The three Arizona law schools ultimately filed a petition in January 2012 asking the Arizona Supreme Court to amend its rules to allow the early bar exam. Consistent with the Court’s usual rule-making process, the petition was open for public comment through May 2012. Supporting comments were filed by the Arizona State Bar, a recent Arizona Law graduate, and the Arizona Law Student Bar Association. The only negative comment came from the Attorney Regulation Advisory Committee (ARC), a standing committee appointed by the Supreme Court to review attorney regulation and make recommendations to the Court. ARC voiced concerns that students would have difficulty preparing for the exam and otherwise completing the admissions process while in law school and that additional applicants might strain the limited resources available for character and fitness evaluations, thereby delaying the admissions process overall.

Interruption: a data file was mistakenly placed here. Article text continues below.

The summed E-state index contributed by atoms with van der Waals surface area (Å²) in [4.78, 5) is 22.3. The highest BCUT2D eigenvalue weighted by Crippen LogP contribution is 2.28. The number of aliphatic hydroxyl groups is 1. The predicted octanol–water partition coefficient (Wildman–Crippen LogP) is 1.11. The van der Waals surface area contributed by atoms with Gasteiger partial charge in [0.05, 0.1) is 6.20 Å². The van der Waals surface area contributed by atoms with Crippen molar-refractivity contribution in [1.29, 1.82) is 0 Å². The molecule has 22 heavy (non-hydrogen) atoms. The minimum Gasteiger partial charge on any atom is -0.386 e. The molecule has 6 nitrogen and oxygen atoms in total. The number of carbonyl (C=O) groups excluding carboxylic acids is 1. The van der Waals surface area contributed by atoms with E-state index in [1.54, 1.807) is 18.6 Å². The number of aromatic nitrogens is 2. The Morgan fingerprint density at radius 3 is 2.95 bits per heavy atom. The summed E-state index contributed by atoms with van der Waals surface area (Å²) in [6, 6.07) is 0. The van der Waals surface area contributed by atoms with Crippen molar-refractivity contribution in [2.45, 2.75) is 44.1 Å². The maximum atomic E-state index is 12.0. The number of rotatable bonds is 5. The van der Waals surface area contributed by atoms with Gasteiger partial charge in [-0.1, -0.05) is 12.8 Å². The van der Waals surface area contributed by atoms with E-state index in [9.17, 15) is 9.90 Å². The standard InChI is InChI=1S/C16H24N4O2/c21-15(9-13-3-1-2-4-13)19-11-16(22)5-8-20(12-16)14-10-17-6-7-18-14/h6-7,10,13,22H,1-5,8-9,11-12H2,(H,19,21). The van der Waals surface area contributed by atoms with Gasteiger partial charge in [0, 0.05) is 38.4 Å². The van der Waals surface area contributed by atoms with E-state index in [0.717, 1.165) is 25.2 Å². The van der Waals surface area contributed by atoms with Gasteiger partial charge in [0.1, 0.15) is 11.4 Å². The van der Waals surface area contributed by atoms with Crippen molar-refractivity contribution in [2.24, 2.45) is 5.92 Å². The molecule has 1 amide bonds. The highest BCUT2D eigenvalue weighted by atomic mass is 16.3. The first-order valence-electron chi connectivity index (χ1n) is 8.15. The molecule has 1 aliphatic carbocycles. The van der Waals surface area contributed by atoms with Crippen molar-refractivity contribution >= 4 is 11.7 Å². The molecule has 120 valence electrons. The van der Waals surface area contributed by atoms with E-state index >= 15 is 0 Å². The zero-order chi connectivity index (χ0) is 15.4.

After considering the petition and comments, the Court asked the law schools to meet with representatives of the State Bar and ARC and to provide additional information about how an early bar exam program would operate. As a result, an informal work group met several times over fall 2012. These efforts concluded with the law schools modifying their proposal to provide more specific criteria for early exam eligibility; they also proposed that the rule change be adopted on an experimental basis to be monitored and revisited over three years. ARC voted to recommend approval of the revised proposal.